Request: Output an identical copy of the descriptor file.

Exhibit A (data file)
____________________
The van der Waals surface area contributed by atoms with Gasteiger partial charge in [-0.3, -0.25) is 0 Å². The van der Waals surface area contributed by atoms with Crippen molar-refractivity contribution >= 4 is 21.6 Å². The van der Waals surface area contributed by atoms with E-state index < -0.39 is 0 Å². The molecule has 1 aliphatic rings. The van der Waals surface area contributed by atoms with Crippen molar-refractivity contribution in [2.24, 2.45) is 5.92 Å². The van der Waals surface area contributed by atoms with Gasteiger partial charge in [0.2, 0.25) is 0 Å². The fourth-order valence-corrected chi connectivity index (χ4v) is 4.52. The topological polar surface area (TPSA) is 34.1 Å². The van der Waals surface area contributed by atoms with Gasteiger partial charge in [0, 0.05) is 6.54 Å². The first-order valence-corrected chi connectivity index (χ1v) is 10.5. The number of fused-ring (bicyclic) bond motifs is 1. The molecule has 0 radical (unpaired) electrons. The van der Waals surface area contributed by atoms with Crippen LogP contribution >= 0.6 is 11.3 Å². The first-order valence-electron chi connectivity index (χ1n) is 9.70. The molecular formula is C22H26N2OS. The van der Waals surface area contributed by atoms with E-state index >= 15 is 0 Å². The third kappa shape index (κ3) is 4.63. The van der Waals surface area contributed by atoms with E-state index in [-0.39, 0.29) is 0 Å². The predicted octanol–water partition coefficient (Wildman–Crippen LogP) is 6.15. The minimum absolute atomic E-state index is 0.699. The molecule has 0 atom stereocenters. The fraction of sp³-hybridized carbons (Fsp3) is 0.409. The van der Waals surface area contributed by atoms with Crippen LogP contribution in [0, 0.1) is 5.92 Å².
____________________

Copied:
The van der Waals surface area contributed by atoms with Gasteiger partial charge in [-0.3, -0.25) is 0 Å². The van der Waals surface area contributed by atoms with Crippen molar-refractivity contribution >= 4 is 21.6 Å². The van der Waals surface area contributed by atoms with E-state index < -0.39 is 0 Å². The molecule has 1 aliphatic rings. The van der Waals surface area contributed by atoms with Crippen molar-refractivity contribution in [2.24, 2.45) is 5.92 Å². The van der Waals surface area contributed by atoms with Gasteiger partial charge in [0.2, 0.25) is 0 Å². The fourth-order valence-corrected chi connectivity index (χ4v) is 4.52. The topological polar surface area (TPSA) is 34.1 Å². The van der Waals surface area contributed by atoms with Gasteiger partial charge in [0, 0.05) is 6.54 Å². The first-order valence-corrected chi connectivity index (χ1v) is 10.5. The number of fused-ring (bicyclic) bond motifs is 1. The molecule has 0 radical (unpaired) electrons. The van der Waals surface area contributed by atoms with Crippen LogP contribution >= 0.6 is 11.3 Å². The first-order valence-electron chi connectivity index (χ1n) is 9.70. The molecular formula is C22H26N2OS. The van der Waals surface area contributed by atoms with E-state index >= 15 is 0 Å². The third kappa shape index (κ3) is 4.63. The van der Waals surface area contributed by atoms with E-state index in [-0.39, 0.29) is 0 Å². The predicted octanol–water partition coefficient (Wildman–Crippen LogP) is 6.15. The minimum absolute atomic E-state index is 0.699. The molecule has 0 atom stereocenters. The fraction of sp³-hybridized carbons (Fsp3) is 0.409. The van der Waals surface area contributed by atoms with Crippen LogP contribution in [0, 0.1) is 5.92 Å².